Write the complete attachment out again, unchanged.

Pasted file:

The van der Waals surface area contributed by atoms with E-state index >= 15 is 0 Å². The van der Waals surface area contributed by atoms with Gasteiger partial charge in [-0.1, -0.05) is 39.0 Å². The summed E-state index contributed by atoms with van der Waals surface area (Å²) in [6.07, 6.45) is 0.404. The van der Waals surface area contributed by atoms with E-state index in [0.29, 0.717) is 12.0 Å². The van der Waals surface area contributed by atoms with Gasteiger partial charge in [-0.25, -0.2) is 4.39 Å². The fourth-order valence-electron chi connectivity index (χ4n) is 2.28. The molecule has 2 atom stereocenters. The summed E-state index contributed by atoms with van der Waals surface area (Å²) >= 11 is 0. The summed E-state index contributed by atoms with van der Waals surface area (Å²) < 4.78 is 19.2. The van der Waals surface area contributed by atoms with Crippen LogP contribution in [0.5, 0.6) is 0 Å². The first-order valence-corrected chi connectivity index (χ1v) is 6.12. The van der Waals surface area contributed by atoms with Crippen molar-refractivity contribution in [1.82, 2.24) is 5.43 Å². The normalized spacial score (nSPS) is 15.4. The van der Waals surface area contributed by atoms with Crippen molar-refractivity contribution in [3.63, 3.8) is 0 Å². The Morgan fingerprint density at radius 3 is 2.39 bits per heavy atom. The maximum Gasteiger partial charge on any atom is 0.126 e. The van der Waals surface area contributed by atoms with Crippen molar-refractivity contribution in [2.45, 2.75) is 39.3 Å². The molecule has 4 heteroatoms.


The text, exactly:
The van der Waals surface area contributed by atoms with E-state index >= 15 is 0 Å². The van der Waals surface area contributed by atoms with Gasteiger partial charge in [-0.1, -0.05) is 39.0 Å². The summed E-state index contributed by atoms with van der Waals surface area (Å²) in [6.07, 6.45) is 0.404. The van der Waals surface area contributed by atoms with E-state index in [0.29, 0.717) is 12.0 Å². The van der Waals surface area contributed by atoms with Gasteiger partial charge in [-0.25, -0.2) is 4.39 Å². The fourth-order valence-electron chi connectivity index (χ4n) is 2.28. The molecule has 2 atom stereocenters. The summed E-state index contributed by atoms with van der Waals surface area (Å²) >= 11 is 0. The summed E-state index contributed by atoms with van der Waals surface area (Å²) < 4.78 is 19.2. The van der Waals surface area contributed by atoms with Crippen LogP contribution in [0.5, 0.6) is 0 Å². The first-order valence-corrected chi connectivity index (χ1v) is 6.12. The van der Waals surface area contributed by atoms with Crippen molar-refractivity contribution in [1.82, 2.24) is 5.43 Å². The normalized spacial score (nSPS) is 15.4. The van der Waals surface area contributed by atoms with Crippen molar-refractivity contribution in [3.63, 3.8) is 0 Å². The Morgan fingerprint density at radius 3 is 2.39 bits per heavy atom. The maximum Gasteiger partial charge on any atom is 0.126 e. The van der Waals surface area contributed by atoms with Crippen molar-refractivity contribution in [2.45, 2.75) is 39.3 Å². The molecule has 4 heteroatoms.